Saturday, December 20, 2008

Iraqi Christians on the Run

Christians, one of the oldest and most silent minority communities in Iraq, are facing an ever increasing displacement, death and destruction because of sectarian and extremist harassment and violence. Before the US invasion in March, 2003, about a million Christians comprised of 5 percent of the total population. In the last five years their number shrank to less than 3 percent.

According to the Annuario Pontificio 2008, about 66 percent of Iraqi Christians are Catholics belonging to the Chaldean Church. Others belong to the Armenian, Assyrian and Syriac Catholic and Orthodox Churches.

Twenty Percent of All Iraqi Refugees Abroad Are Christians

The Catholic Near East Welfare Association (CNEWA), an agency of the Holy See providing humanitarian support to the churches and peoples of the Middle East, reports that around 400,000 or 40 percent, of Christians fled the country and they make up around 20 percent of all Iraqi refugees. From the 600,000 Christians remaining in the country, many are displaced to Northern Iraq.

One Archbishop Killed

Archbishop Paulos Faraj Rahho

Carl Hetu, CNEWA Canada National General Secretary, writes in its newsletter: "On Easter Sunday 2008, as Christians everywhere celebrated Jesus' resurrection, the Christians of Iraq took no joy in the most joyous day of the liturgical year. Instead, they were grieving for Archbishop Paulos Faraj Rahho, the martyred leader of the Chaldean Church in Mosul, and lamenting the fate of their troubled religious community."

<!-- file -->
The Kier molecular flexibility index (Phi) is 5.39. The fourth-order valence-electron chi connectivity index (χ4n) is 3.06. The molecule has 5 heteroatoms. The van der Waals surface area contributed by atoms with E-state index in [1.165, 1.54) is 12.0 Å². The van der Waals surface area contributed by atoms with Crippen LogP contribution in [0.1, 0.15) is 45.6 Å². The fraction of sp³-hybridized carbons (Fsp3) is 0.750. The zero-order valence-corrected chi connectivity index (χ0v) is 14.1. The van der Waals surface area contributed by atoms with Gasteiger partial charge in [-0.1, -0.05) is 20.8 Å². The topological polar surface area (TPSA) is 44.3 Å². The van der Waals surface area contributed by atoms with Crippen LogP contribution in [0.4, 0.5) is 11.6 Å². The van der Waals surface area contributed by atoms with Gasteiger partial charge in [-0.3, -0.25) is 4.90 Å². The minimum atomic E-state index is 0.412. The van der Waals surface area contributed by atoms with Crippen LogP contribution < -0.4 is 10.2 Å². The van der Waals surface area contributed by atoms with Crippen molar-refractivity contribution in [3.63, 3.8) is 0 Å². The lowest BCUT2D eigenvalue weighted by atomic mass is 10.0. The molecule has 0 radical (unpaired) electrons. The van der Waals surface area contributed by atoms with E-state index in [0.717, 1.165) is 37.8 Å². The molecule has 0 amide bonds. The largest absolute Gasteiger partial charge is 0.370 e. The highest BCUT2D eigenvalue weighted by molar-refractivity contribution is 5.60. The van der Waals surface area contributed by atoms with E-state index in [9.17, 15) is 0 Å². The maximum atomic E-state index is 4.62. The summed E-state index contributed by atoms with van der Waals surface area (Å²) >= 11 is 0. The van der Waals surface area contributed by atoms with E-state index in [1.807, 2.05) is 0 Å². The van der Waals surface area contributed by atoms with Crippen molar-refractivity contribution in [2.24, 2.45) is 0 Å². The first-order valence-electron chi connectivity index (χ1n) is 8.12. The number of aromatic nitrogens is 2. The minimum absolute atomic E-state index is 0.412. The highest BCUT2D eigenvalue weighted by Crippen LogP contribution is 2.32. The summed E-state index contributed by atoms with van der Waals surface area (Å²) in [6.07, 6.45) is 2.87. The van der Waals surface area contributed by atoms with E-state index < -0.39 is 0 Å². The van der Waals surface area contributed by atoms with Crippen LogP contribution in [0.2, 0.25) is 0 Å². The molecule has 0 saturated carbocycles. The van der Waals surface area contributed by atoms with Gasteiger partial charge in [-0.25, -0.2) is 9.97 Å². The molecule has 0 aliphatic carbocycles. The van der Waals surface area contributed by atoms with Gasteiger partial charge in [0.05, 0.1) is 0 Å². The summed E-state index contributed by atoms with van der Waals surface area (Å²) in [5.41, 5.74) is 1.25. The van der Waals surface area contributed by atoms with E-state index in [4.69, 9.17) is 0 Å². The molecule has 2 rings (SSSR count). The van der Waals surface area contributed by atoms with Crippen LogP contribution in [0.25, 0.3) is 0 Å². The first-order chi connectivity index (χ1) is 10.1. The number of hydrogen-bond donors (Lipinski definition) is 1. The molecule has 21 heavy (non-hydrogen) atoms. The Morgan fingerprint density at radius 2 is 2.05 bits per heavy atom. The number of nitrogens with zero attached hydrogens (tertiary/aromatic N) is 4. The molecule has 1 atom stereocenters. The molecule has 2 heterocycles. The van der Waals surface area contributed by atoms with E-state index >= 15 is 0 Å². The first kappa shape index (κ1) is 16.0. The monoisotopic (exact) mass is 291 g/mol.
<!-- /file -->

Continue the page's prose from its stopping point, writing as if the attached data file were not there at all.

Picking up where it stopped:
In late February, 2008, religious extremists kidnapped the archbishop and two weeks later his body was found in a shallow grave. Carl Hetu continues: "The martyrdom of Archbishop Rahho is a perfect symbol of the tragedy that has befallen the Church in Iraq. Since Saddam Hussain's fall from power, extremists and criminals have kidnapped and murdered men, women and children. They have burned churches and driven families from their homes. After five years of war, few Christians remain in central Iraq. Thousands have fled to the north of the country and still more are leaving it entirely."

Pope Benedict XVI has called on Catholics to reach out to "our beleaguered brothers and sisters in Christ."

After the US invasion of Iraq, extremists began to suspect that local Christians were in league with the Americans. Consequently, Christians have been facing numerous harassment and violence.

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